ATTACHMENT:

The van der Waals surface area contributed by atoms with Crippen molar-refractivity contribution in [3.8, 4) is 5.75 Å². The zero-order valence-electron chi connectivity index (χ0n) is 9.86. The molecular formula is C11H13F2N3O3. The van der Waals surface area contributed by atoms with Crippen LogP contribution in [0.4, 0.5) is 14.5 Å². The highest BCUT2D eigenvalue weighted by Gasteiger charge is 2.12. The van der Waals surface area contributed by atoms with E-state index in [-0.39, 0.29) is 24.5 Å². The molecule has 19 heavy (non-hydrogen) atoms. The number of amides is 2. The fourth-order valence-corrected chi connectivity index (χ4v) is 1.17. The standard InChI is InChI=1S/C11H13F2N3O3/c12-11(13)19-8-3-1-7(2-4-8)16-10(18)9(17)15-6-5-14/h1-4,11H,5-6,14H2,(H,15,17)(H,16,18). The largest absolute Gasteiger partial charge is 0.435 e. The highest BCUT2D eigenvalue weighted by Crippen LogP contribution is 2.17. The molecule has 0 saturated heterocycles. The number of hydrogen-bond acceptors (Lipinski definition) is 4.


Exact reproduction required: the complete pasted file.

The van der Waals surface area contributed by atoms with Crippen molar-refractivity contribution in [3.8, 4) is 5.75 Å². The zero-order valence-electron chi connectivity index (χ0n) is 9.86. The molecular formula is C11H13F2N3O3. The van der Waals surface area contributed by atoms with Crippen LogP contribution in [0.4, 0.5) is 14.5 Å². The highest BCUT2D eigenvalue weighted by Gasteiger charge is 2.12. The van der Waals surface area contributed by atoms with E-state index in [-0.39, 0.29) is 24.5 Å². The molecule has 19 heavy (non-hydrogen) atoms. The number of amides is 2. The fourth-order valence-corrected chi connectivity index (χ4v) is 1.17. The standard InChI is InChI=1S/C11H13F2N3O3/c12-11(13)19-8-3-1-7(2-4-8)16-10(18)9(17)15-6-5-14/h1-4,11H,5-6,14H2,(H,15,17)(H,16,18). The largest absolute Gasteiger partial charge is 0.435 e. The highest BCUT2D eigenvalue weighted by Crippen LogP contribution is 2.17. The molecule has 0 saturated heterocycles. The number of hydrogen-bond acceptors (Lipinski definition) is 4.